Question: My mother owns her home and is considering putting it into an irrevocable trust. She is concerned that if in the future she wanted to take a Reverse Mortgage on the property, she would not be able because the house is owned by a trust, is that correct?
Answer: The mere fact that a home is owned by an irrevocable trust does not create a scenario where a reverse mortgage is out of the question. An irrevocable trust can take many forms, I assume that your mother is thinking of transferring her home into and irrevocable Medicaid qualifying trust for the purpose of protecting any equity she has in the home should a time come when she requires long term care. As you are likely aware, once an asset has been transferred into a properly drafted trust of this type, and five years have passed, that asset cannot be counted as a resource for the purpose of determining Medicaid eligibility. For many of our clients their home is their most significant asset and protecting it from the cost of long-term care is a great concern, and the comfort of knowing that they can call upon the equity in their home for un-met expenses provides a sense of stability and comfort.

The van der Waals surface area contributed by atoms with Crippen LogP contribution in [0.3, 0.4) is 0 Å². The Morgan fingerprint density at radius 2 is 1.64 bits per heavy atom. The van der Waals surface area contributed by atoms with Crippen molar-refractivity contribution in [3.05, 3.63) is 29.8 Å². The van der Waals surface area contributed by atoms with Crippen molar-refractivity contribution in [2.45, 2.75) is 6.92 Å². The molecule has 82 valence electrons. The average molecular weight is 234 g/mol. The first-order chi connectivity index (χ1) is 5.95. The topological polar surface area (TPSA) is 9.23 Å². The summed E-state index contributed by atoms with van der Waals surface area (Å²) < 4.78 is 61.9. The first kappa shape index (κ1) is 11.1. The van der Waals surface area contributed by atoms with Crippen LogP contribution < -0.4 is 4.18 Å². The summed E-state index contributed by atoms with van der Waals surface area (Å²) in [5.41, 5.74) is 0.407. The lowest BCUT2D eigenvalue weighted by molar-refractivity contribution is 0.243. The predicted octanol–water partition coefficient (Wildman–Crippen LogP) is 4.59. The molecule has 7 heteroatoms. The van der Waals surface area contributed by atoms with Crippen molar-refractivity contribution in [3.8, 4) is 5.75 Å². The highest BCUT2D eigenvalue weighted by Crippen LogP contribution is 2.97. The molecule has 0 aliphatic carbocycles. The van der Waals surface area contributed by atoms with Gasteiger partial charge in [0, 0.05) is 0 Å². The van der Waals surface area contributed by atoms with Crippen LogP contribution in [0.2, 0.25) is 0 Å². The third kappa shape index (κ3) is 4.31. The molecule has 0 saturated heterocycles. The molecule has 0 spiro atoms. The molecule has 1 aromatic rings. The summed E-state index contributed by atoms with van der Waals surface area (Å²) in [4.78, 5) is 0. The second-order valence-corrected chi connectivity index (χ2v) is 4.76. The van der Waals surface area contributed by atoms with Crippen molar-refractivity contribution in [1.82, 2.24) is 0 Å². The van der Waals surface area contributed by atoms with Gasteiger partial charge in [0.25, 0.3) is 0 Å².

A reverse mortgage is a type of mortgage where a homeowner can borrow money against the value of his or her home. No repayment of the mortgage (principal or interest) is required until the borrower dies or the home is sold. A reverse mortgage can provide a homeowner access to this equity in either a lump sum or stream of income. The amount of equity available to the borrower will be calculated taking into account the value of the home as well as the age of the borrower. One factor which will not affect the loan application is the credit of the homeowner/borrower. Up until recently, in most cases homeowners were faced with the choice either of protecting their home from the cost of long- term care or leaving the equity accessible should a time come that they needed to rely on a reverse mortgage. Current products available within the banking industry now offer reverse mortgages on properties owned by irrevocable trusts, assuming certain language is contained in those trusts. The significance of this is that oftentimes, even with a reverse mortgage the home retains a significant amount of equity. Protecting that equity from the cost of long-term care is now possible. Moreover, individuals who have held off on transferring their home to an irrevocable trust for fear of being unable to tap into the equity can now make that transfer knowing that if a time comes that they choose to take a reverse mortgage, it will be possible. It is important to note that reverse mortgages are not for everyone and before entering into a contract it is crucial that you weigh all of your options and consider both the pros and cons of the reverse mortgage.